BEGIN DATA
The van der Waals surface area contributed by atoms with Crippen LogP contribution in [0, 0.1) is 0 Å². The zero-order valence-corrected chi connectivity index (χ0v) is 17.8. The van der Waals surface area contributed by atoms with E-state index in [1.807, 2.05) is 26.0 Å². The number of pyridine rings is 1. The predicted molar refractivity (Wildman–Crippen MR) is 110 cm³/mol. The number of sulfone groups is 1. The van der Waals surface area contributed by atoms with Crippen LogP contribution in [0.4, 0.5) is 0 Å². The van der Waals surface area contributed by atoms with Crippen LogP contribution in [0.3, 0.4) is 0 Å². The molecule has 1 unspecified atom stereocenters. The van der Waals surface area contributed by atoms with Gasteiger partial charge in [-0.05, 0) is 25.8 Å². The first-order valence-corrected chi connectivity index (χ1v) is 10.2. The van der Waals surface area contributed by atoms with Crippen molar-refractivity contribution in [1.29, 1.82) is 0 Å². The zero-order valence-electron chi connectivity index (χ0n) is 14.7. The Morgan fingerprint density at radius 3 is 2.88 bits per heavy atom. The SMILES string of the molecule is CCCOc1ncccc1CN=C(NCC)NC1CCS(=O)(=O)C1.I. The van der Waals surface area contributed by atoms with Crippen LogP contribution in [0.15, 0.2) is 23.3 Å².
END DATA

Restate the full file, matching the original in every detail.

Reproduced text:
The van der Waals surface area contributed by atoms with Crippen LogP contribution in [0, 0.1) is 0 Å². The zero-order valence-corrected chi connectivity index (χ0v) is 17.8. The van der Waals surface area contributed by atoms with E-state index in [1.807, 2.05) is 26.0 Å². The number of pyridine rings is 1. The predicted molar refractivity (Wildman–Crippen MR) is 110 cm³/mol. The number of sulfone groups is 1. The van der Waals surface area contributed by atoms with Crippen LogP contribution in [0.4, 0.5) is 0 Å². The van der Waals surface area contributed by atoms with Crippen LogP contribution in [0.3, 0.4) is 0 Å². The molecule has 1 unspecified atom stereocenters. The van der Waals surface area contributed by atoms with Gasteiger partial charge in [-0.05, 0) is 25.8 Å². The first-order valence-corrected chi connectivity index (χ1v) is 10.2. The van der Waals surface area contributed by atoms with Crippen molar-refractivity contribution in [1.29, 1.82) is 0 Å². The zero-order valence-electron chi connectivity index (χ0n) is 14.7. The Morgan fingerprint density at radius 3 is 2.88 bits per heavy atom. The SMILES string of the molecule is CCCOc1ncccc1CN=C(NCC)NC1CCS(=O)(=O)C1.I. The van der Waals surface area contributed by atoms with Crippen LogP contribution in [0.15, 0.2) is 23.3 Å².